By Jonathan Soohoo April 9, 2018

Parkland. Las Vegas. Orlando. Sandy Hook. Virginia Tech. Columbine. And so many others.

We mourn for all those whose lives and dreams have been cut short, and for the families and communities that are forever changed by these horrific acts of violence. And we applaud those who are speaking out for what they believe in and organizing and demanding that our leaders act.

On March 24th, hundreds of thousands of people around the world demonstrated in small towns and large cities, in a powerful show of support for the families and communities shattered by gun violence. Their message is clear: our leaders must do more to protect our families and our communities.

Some of the most consequential movements in our nation’s history – women’s suffrage, Civil Rights, LGTBQ equality, gun reform, and now the demand for action on climate change share a common theme: they are guided, in large part, by young people.

Like gun violence, climate change doesn’t discriminate. Stronger storms, deeper droughts and more flooding affect people and communities regardless of geography, skin color, place of birth or occupation.

Shishmaref. Jean Lafitte. Isle de Jean Charles. Tangier Island.

These are just some of the communities that are literally being washed away because of climate change – right here, in the United States. And these communities won’t be the last.

Some of our leaders in Washington refuse to act despite the scientific evidence, climbing financial costs and the devastating human toll of climate change. It’s up to us to educate our leaders, to show them that young people are demanding action on climate change.

The good news: Recent polls show that majorities of young people – Democrats, Republicans and Independents – believe not only that climate change is happening but also that we must do more to solve it. There’s also mounting evidence that more young people are paying attention to the issues and their representatives’ records, and planning to vote in November.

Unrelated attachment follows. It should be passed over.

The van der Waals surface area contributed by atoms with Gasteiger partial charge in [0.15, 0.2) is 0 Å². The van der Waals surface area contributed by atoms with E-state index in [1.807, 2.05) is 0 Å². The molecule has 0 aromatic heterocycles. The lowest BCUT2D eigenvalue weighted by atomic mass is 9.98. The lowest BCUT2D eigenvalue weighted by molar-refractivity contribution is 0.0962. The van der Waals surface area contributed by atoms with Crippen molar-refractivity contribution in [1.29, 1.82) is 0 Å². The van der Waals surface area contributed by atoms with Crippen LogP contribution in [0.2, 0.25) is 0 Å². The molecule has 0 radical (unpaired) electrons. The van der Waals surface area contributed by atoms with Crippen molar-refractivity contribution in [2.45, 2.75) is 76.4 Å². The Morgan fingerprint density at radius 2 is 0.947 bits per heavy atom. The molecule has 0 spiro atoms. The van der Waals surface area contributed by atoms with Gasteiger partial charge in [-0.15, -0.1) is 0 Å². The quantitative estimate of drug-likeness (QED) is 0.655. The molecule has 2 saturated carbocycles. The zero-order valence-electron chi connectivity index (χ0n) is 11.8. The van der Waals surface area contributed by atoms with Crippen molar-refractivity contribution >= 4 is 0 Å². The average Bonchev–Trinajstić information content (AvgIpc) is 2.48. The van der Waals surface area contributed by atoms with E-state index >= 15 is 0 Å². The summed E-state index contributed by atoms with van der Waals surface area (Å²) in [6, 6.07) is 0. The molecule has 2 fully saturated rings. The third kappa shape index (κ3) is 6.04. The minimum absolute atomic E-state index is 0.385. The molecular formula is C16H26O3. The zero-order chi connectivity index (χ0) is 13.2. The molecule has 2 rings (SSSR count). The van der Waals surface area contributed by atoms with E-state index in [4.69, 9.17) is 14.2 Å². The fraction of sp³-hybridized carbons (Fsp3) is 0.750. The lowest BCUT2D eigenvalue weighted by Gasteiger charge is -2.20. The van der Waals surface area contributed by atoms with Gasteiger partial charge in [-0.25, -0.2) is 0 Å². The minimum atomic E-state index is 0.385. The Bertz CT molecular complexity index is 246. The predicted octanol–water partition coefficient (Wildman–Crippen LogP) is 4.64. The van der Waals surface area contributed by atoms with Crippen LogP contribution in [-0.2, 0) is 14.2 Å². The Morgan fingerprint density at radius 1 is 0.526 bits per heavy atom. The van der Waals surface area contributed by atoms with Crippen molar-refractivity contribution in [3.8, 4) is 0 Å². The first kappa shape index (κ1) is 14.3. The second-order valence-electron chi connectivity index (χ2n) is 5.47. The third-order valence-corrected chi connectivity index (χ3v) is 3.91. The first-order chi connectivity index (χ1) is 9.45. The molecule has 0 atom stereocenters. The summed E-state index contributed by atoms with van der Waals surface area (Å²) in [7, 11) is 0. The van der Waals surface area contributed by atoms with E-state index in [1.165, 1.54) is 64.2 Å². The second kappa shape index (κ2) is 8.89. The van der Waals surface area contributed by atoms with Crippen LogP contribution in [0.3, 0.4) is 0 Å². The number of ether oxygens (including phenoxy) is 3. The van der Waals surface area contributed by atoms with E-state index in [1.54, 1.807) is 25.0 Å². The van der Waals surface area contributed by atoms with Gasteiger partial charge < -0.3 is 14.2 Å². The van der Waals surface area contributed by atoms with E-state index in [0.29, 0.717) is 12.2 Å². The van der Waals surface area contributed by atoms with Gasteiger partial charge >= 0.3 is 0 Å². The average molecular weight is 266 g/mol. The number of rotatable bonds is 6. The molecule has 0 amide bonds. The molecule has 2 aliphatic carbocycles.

But we can’t take our foot off the pedal – we need to show our leaders that we’re serious and will hold them accountable.

Defend Our Future is empowering young people to get involved in the political process. We work with students, young professionals and other activists, providing them with the tools and information they need to be climate leaders on campuses and in communities across the country.

The national movement for bold action on climate change is not limited to the more visible activities like marching, sit ins and other demonstrations. There are other actions you can take to make your voice heard that are just as meaningful: calling and meeting with your representative, writing a letter to the editor, organizing your community through social media and events, and registering to vote.

Now more than ever, young people are leading the way – they’re marching and organizing, and ready to make the world a better place for all. In November, many of them will head to the polls for the first time.

The American people want their representatives to stand up for them and future generations – not for the special interests seeking favor through campaign contributions.

We cannot afford the status quo. Our leaders must listen, and they must act.

People enjoying a music festival, dancing in a nightclub, or learning in a classroom should never have to worry about their safety. Nor should those who live in communities that are being washed away.

There is never an inappropriate time to talk about issues that have very real implications for our safety. The time for action is now. Because their future – our future – is worth it.

Defend our people. Defend our planet. Defend our future.